Growing up with a mother who couponed like a fiend made me forever averse to creating a grocery list centered exclusively upon sale items. Not only is the process tedious and time-consuming, but it also forces you to buy larger quantities of food than you need. All of these extra items then must either be frozen – which kills freshness – or eaten at once – which ruins the diversity of your meals.
Nevertheless, shopping sales can still be great way to save money at the grocery store. I recommend, though, that you only look for sales on items you already need to buy for the week. For instance, when my wife and I need to restock our olive oil or want to get a bottle of wine, we typically go for what’s on sale. We don’t get these items unless we need to, but when we have them on our grocery list for week, we can almost always find them at significantly reduced prices.
For lovers of brand loyalty, shopping this way means you cannot always buy the same products from the same companies month after month. Instead, spotting sales on items such as sauces, cereal, coffee or cheese encourages you to eat a variety of brands, which just might turn you on to a great – and sometimes local – producer you’ve never heard of before.
Another way to shop sales efficiently and easily is to buy seasonal produce. Instead of catering an entire week’s worth of meals to a few specific ingredients, I recommend switching out certain items in a dish for similar ones that are on sale. Need some veggies for a roast chicken? During the fall, stick to root vegetables and Brussels sprouts, or go for squash, bell peppers and leeks in the summer. This way, you can still make your favorite dishes whenever you want, but you can use seasonal ingredients – which are often on sale – to save money and eat sustainably.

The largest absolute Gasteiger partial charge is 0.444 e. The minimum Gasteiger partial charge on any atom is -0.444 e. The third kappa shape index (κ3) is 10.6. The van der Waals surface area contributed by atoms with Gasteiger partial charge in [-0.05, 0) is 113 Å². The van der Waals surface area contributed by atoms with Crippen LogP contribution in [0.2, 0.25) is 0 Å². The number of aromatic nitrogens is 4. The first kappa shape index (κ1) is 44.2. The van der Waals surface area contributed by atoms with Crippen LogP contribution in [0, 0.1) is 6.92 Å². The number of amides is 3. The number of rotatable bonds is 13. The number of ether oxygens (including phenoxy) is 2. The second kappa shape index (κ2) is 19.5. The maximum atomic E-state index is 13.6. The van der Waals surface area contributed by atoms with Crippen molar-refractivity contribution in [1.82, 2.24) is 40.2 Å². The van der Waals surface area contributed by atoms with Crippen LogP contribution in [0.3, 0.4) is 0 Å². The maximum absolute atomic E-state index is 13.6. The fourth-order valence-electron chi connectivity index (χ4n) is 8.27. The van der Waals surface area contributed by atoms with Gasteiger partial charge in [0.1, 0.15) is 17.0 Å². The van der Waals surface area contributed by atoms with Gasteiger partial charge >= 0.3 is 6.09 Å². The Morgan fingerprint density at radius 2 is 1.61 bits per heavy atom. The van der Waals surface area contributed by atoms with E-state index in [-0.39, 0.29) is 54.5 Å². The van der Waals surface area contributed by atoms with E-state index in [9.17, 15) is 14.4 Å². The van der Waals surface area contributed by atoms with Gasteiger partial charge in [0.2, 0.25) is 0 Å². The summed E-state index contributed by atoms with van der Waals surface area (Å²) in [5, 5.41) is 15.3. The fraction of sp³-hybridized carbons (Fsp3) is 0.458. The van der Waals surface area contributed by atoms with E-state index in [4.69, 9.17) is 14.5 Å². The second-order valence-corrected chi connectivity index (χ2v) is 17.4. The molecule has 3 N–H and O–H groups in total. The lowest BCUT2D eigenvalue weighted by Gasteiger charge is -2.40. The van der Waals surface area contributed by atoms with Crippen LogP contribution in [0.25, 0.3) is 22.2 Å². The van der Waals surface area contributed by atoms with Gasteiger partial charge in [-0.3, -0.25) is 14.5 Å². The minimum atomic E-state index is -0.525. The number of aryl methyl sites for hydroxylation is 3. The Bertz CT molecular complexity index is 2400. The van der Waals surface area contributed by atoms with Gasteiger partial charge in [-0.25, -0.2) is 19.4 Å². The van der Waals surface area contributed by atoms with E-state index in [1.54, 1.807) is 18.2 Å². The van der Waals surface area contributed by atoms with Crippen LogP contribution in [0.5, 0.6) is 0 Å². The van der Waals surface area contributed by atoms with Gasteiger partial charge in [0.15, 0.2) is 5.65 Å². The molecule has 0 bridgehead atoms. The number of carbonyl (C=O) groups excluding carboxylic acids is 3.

Incorporating seasonal items into your weekly menu can also help you learn more about local agriculture and support regional farmers. Apple and sweet potato farming, for example, were big business in my hometown, and this local produce would always be on sale during the early autumn. By shopping sales on seasonal foods, you can learn a great deal about what crops grow best in your area, and you can more easily support local agriculture.
Finally, just as shopping sale items encourages you to eat a variety of brands, it also pushes you to step outside of your culinary comfort zone and try new foods. I always enjoy seeing the wide array of fruits that come in season during the late spring, and my wife and I love sampling new varieties and types when we can. In fact, just last month we tried cape gooseberries for the first time, and if they weren’t on sale and in season, I don’t think we would have ever noticed them, let alone give them a try.
Shopping sales wisely can help save money on your weekly grocery bill, and it doesn’t take the time and intense planning that couponing does. Instead, it promotes diverse eating and it helps support sustainable farming and local agriculture, all the while shaving off dollars at checkout. So keep an eye out for those yellow price tags, and see where sales can take you.